Lessons for Lawyers

    Because there is no protected category in Wisconsin for persons engaged in family responsibilities, any alleged unlawful employer conduct must be tied to a violation of a particular federal, state, or local mandate.

    Using Title VII as an example, the traditional methods of proof still apply; however, some notable trends have developed in FRD litigation.30 FRD discrimination claims often are supported by comments by decision-makers, supervisors, or managers. In Lust v. Sealy Inc., the plaintiff's claim that her employer's failure to promote her amounted to sex discrimination was buttressed by evidence of comments made by her manager. In addition to making boorish jokes about women, the plaintiff's manager admitted that he did not recommend her for the disputed promotion because she had children and he assumed she would not want to relocate her family to Chicago. These admissions earned strong condemnation from Judge Posner:

    "Realism requires acknowledgement that the average mother is more sensitive than the average father to the possibly disruptive effect on children moving to another city, but the antidiscrimination laws entitle individuals to be evaluated as individuals rather than as members of groups having certain average characteristics. It would have been easy enough for [Lust's supervisor] to ask Lust whether she was willing to move to Chicago rather than assume she was not and by so assuming prevent her from obtaining a promotion that she would have snapped up had it been offered to her."31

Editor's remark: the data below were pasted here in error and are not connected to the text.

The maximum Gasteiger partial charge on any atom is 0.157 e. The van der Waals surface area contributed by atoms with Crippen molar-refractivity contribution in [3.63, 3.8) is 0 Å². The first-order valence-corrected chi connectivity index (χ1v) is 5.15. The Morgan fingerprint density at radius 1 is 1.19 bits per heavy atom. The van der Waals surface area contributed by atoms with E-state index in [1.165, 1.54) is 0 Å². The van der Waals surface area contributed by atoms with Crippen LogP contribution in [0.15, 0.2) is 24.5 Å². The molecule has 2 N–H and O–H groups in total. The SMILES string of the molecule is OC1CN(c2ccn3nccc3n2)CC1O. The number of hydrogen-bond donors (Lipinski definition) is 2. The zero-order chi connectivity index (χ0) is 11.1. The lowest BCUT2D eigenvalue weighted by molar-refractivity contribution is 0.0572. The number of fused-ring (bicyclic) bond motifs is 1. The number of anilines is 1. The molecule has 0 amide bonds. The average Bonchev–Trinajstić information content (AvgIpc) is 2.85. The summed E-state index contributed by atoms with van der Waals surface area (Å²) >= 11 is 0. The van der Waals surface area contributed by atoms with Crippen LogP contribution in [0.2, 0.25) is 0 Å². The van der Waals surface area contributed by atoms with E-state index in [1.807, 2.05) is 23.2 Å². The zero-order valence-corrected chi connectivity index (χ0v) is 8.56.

Lawyers should advise their business clients that they may be held liable when an employment decision is accompanied by stereotypical comments such as "women were made to have kids" or "men should not try to be caregivers." Business clients should be made aware of the continued risk of operating under assumptions or stereotypes and of the fact that offhand comments may provide support for later discrimination or retaliation claims.

    Other, less-obvious factors may reveal the potential for an FRD claim. An employee who is demoted for not "giving 110%" or who has a telecommuting or flex-time arrangement taken away might not have any basis for a claim after a brief review of the facts. However, lawyers should question their business clients in more depth. Has the employee recently accepted caregiving responsibilities for a disabled family member? Has the employee recently revealed a pregnancy? Has the employee recently given birth to a child or returned from maternity leave? Has the employee recently submitted a request for leave or returned from leave to care for a child, spouse, or parent with a serious health condition? The potential for unforeseen FRD claims dictates additional consideration of these issues in some circumstances.

    When the answers to any of the foregoing questions are "yes," lawyers should ensure that their business clients are using objective performance data, like sales numbers or other sound performance indicators, when making employment decisions, as opposed to subjective concerns that may be objectively unsupported. Lawyers should ensure that a defensible legitimate business reason exists for any action in order to provide a basis for a dispositive motion later if the employment action is challenged.

    The circumstances and atmosphere of a workplace will be at issue in any litigation. Lawyers should advise their business clients that prevention now may reduce the possibility or the size of any potential FRD claims. Was the workplace family friendly or did decision-makers make comments intended to dissuade women from having children or to dissuade men from caring for their children? Were employees returning from family leave after caring for elderly parents routinely demoted to lesser, hourly-wage positions unlike similiarly-situated coworkers who took leave and were not demoted?